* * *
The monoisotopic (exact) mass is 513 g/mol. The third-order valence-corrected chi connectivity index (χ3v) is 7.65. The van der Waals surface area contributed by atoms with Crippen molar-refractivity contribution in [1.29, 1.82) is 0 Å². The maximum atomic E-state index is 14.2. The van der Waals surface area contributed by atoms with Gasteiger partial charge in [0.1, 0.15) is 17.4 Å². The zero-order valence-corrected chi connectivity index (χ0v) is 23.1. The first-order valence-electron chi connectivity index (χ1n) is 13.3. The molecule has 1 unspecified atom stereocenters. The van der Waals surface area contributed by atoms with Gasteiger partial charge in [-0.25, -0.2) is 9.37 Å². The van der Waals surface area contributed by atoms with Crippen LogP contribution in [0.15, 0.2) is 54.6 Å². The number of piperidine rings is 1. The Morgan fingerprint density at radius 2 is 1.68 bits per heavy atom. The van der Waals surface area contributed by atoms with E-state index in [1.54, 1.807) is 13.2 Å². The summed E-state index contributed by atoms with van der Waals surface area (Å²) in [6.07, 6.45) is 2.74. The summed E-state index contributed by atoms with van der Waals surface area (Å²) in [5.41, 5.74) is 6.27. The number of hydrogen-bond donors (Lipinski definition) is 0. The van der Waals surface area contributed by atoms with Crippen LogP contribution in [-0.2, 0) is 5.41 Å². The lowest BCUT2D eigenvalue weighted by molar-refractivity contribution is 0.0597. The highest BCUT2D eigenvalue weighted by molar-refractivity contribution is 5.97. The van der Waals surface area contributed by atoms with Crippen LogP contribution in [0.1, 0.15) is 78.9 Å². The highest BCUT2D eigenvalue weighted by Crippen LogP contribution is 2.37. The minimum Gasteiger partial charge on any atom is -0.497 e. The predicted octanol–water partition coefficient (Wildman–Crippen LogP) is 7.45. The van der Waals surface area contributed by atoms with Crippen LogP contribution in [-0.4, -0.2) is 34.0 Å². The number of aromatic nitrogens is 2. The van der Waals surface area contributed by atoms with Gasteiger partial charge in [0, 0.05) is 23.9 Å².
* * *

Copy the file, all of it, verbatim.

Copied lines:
The monoisotopic (exact) mass is 513 g/mol. The third-order valence-corrected chi connectivity index (χ3v) is 7.65. The van der Waals surface area contributed by atoms with Crippen molar-refractivity contribution in [1.29, 1.82) is 0 Å². The maximum atomic E-state index is 14.2. The van der Waals surface area contributed by atoms with Gasteiger partial charge in [0.1, 0.15) is 17.4 Å². The zero-order valence-corrected chi connectivity index (χ0v) is 23.1. The first-order valence-electron chi connectivity index (χ1n) is 13.3. The molecule has 1 unspecified atom stereocenters. The van der Waals surface area contributed by atoms with Gasteiger partial charge in [-0.25, -0.2) is 9.37 Å². The van der Waals surface area contributed by atoms with Crippen LogP contribution in [0.15, 0.2) is 54.6 Å². The number of piperidine rings is 1. The Morgan fingerprint density at radius 2 is 1.68 bits per heavy atom. The van der Waals surface area contributed by atoms with E-state index in [1.54, 1.807) is 13.2 Å². The summed E-state index contributed by atoms with van der Waals surface area (Å²) in [6.07, 6.45) is 2.74. The summed E-state index contributed by atoms with van der Waals surface area (Å²) in [5.41, 5.74) is 6.27. The number of hydrogen-bond donors (Lipinski definition) is 0. The van der Waals surface area contributed by atoms with Crippen LogP contribution in [-0.2, 0) is 5.41 Å². The lowest BCUT2D eigenvalue weighted by molar-refractivity contribution is 0.0597. The highest BCUT2D eigenvalue weighted by molar-refractivity contribution is 5.97. The van der Waals surface area contributed by atoms with Crippen LogP contribution in [0.1, 0.15) is 78.9 Å². The highest BCUT2D eigenvalue weighted by Crippen LogP contribution is 2.37. The minimum Gasteiger partial charge on any atom is -0.497 e. The predicted octanol–water partition coefficient (Wildman–Crippen LogP) is 7.45. The van der Waals surface area contributed by atoms with Crippen LogP contribution in [-0.4, -0.2) is 34.0 Å². The number of aromatic nitrogens is 2. The van der Waals surface area contributed by atoms with Gasteiger partial charge in [0, 0.05) is 23.9 Å².